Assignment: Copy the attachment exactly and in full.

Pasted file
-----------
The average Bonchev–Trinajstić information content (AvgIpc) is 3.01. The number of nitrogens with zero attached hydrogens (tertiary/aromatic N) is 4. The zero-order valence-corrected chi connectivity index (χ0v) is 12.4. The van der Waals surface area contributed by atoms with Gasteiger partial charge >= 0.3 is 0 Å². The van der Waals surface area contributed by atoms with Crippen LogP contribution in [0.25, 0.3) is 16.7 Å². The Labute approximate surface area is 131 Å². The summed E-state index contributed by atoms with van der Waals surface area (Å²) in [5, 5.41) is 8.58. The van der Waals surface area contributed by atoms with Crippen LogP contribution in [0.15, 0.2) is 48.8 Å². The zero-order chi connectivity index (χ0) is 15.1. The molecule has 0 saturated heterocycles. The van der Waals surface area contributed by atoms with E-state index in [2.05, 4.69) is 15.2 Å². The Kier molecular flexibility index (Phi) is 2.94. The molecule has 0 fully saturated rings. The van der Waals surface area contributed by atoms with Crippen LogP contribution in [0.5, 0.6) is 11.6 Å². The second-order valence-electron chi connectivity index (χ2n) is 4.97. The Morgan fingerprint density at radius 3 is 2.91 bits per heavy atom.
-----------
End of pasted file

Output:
The average Bonchev–Trinajstić information content (AvgIpc) is 3.01. The number of nitrogens with zero attached hydrogens (tertiary/aromatic N) is 4. The zero-order valence-corrected chi connectivity index (χ0v) is 12.4. The van der Waals surface area contributed by atoms with Gasteiger partial charge >= 0.3 is 0 Å². The van der Waals surface area contributed by atoms with Crippen LogP contribution in [0.25, 0.3) is 16.7 Å². The Labute approximate surface area is 131 Å². The summed E-state index contributed by atoms with van der Waals surface area (Å²) in [5, 5.41) is 8.58. The van der Waals surface area contributed by atoms with Crippen LogP contribution in [0.15, 0.2) is 48.8 Å². The zero-order chi connectivity index (χ0) is 15.1. The molecule has 0 saturated heterocycles. The van der Waals surface area contributed by atoms with E-state index in [2.05, 4.69) is 15.2 Å². The Kier molecular flexibility index (Phi) is 2.94. The molecule has 0 fully saturated rings. The van der Waals surface area contributed by atoms with Crippen LogP contribution in [0.5, 0.6) is 11.6 Å². The second-order valence-electron chi connectivity index (χ2n) is 4.97. The Morgan fingerprint density at radius 3 is 2.91 bits per heavy atom.